As to friends/relatives letting us use their address, yes, we could do that. However, given that we'll be living overseas for many years - decades - I'd rather not place that kind of burden on anyone. The service I linked to (and ones like the one Kramer posted) cost about $100/year.
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Old 08-10-2010, 09:17 PM   #16
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I've looked into some offshore banks but they typically require you to keep a large balance (paying almost no interest) and are not FDIC insured.
Look into the IRS reporting requirements also. I think you have to file some forms.
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Old 08-11-2010, 01:02 AM   #17
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Do they open and read your mail? If not, how do they give you a description?
Dex, they tell you who sent it, what it is (envelope, package), and how much it weighs. You get notified on the same day it arrives.

For scanning, they open it and scan each page, and put it online and send you the link (about a 24 hour process). I used it twice this year since I got two letters from the IRS (which were both good news). The cost for each scanning was $2.

So far in ER, I have spent less than $100 per year total on all mail forwarding costs, including the cost of occasional forwarding to a USA address. If I had to forward overseas, it would cost more.

To get the account started, you need to fill out some paperwork including an affidavit form that the Post Office provides and you need to provide plenty of identification. After all this paperwork, they can also sign for certified and registered letters for you.
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Old 08-11-2010, 01:10 AM   #18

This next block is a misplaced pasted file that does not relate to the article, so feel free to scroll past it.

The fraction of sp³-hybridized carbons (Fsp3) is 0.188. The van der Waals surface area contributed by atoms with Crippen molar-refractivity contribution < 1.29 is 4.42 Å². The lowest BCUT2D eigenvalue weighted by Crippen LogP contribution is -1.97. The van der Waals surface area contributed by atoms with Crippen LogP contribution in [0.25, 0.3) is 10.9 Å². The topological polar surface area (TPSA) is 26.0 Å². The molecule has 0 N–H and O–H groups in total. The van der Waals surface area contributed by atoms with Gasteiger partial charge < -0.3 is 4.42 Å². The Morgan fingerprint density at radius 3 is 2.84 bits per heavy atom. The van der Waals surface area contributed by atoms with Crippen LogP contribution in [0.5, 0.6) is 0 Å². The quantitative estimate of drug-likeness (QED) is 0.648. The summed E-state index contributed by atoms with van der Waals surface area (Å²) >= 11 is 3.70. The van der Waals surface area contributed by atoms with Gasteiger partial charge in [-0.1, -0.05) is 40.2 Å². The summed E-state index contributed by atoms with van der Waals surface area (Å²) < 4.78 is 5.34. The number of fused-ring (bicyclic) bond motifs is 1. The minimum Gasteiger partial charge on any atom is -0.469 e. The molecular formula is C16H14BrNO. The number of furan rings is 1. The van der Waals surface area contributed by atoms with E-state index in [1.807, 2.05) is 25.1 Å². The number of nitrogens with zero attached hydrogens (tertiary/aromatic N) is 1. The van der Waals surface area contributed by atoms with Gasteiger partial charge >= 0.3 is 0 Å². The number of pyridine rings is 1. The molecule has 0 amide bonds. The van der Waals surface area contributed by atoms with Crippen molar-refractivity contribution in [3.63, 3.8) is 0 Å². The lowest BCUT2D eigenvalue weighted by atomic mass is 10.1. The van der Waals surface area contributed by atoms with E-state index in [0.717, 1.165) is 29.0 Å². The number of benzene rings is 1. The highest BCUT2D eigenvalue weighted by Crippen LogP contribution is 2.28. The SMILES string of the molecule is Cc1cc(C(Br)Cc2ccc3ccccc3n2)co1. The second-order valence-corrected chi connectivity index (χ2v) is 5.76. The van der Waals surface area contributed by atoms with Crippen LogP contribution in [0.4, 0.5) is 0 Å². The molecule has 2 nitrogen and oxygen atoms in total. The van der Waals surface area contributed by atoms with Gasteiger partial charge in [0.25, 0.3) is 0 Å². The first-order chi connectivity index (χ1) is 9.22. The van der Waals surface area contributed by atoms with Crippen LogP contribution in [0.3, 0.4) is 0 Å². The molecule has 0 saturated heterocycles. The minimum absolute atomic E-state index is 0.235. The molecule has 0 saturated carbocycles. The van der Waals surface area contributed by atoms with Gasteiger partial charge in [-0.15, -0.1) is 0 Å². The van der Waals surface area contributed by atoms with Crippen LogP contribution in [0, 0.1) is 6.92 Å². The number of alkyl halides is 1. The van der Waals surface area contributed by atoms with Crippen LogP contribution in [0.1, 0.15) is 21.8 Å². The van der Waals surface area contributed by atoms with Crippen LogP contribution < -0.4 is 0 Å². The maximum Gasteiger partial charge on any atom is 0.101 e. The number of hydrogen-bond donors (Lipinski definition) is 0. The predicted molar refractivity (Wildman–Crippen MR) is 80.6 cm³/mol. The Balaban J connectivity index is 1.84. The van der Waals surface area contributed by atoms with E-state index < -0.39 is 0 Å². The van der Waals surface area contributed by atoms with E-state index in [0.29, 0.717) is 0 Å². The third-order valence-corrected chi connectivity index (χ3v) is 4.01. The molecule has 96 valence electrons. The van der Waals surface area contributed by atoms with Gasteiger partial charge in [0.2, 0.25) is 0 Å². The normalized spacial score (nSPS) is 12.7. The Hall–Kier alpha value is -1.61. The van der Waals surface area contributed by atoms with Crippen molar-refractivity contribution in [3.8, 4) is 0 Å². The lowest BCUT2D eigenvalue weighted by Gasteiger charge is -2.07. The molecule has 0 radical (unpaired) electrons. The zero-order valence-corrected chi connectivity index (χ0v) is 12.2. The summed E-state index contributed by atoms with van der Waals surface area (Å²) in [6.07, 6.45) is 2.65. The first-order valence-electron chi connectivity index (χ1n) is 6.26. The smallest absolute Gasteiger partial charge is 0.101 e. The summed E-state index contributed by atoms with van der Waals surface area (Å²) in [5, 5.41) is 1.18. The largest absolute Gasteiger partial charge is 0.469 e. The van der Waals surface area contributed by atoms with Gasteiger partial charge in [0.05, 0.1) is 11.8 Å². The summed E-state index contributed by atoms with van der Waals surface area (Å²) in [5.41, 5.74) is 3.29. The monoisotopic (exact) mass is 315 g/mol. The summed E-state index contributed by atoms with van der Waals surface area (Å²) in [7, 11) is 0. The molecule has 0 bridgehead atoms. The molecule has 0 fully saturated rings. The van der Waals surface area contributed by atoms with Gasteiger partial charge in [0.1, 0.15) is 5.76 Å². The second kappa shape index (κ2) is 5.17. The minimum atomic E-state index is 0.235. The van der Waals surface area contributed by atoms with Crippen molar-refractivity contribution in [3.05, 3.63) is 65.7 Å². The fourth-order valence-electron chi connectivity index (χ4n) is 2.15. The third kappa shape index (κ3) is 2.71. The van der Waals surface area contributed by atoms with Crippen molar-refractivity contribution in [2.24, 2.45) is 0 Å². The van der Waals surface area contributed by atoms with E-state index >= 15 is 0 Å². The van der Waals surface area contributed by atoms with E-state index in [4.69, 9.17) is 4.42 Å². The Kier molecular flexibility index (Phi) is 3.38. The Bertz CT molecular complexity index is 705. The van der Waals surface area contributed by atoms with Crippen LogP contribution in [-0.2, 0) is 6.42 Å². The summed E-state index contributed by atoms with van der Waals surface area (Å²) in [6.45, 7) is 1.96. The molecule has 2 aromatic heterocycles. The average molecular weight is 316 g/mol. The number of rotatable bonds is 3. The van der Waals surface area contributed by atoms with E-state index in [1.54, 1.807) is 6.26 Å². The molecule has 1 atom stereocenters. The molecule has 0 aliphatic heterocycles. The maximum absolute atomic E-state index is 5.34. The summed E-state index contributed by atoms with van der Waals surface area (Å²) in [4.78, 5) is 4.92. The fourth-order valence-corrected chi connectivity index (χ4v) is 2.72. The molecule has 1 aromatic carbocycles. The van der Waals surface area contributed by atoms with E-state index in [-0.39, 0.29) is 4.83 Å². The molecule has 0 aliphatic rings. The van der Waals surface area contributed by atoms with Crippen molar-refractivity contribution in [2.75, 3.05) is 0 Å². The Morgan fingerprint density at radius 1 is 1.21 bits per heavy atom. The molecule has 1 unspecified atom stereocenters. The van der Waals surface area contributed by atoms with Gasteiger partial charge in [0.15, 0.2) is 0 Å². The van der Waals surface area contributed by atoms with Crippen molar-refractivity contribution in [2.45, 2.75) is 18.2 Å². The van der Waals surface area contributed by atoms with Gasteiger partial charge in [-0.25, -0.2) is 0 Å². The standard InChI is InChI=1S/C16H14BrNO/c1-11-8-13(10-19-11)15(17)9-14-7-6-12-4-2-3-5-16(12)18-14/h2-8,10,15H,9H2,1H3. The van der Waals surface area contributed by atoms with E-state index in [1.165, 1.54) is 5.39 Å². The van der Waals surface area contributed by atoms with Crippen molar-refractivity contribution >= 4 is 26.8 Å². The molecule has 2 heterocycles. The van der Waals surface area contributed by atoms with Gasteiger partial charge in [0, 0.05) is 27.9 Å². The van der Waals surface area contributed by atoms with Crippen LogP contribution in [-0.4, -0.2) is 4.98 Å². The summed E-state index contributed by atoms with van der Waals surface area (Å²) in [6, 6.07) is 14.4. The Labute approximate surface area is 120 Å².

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ncaraway, you can send money from basically any US bank to any Taiwan bank. You do this via wire transfer which entails a fee, usually at both ends, but more on the sending end (although I have no experience with Taiwan, in particular). Also, you need to make sure they are giving you a good exchange rate, which is usually decided by the receiving bank, according to my understanding.

For security reasons, it can take a bit to set it all up, like a week or several. Then you prime the pump with a small transfer by testing it once, seeing what exchange rate you get, make sure money arrives, etc.

The total fees added up on both ends might typically be something like $35, and additionally you might take a 0.2% hit in the exchange rate. So it is best to transfer large sums, like say a year's living expenses at a time or something like that.

My experience with HSBC is that their USA accounts are not connected to other worldwide banks. The way to get this service is if you are one of their Premier customers (100K plus assets with them), and then you get a number of benefits including some kind of asset transfer service, lower fees, etc.
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Old 08-11-2010, 05:08 AM   #19
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We'll be retiring in about 3 years and one of the issues I've been unable to resolve is how to deal with banking and transferring assets from retirement accounts.

As mentioned in an earlier post, my wife and I will retire to her home country, Taiwan. We don't own property in the US so we will have no physical address here once we make our move. Banks, it seems, don't like that.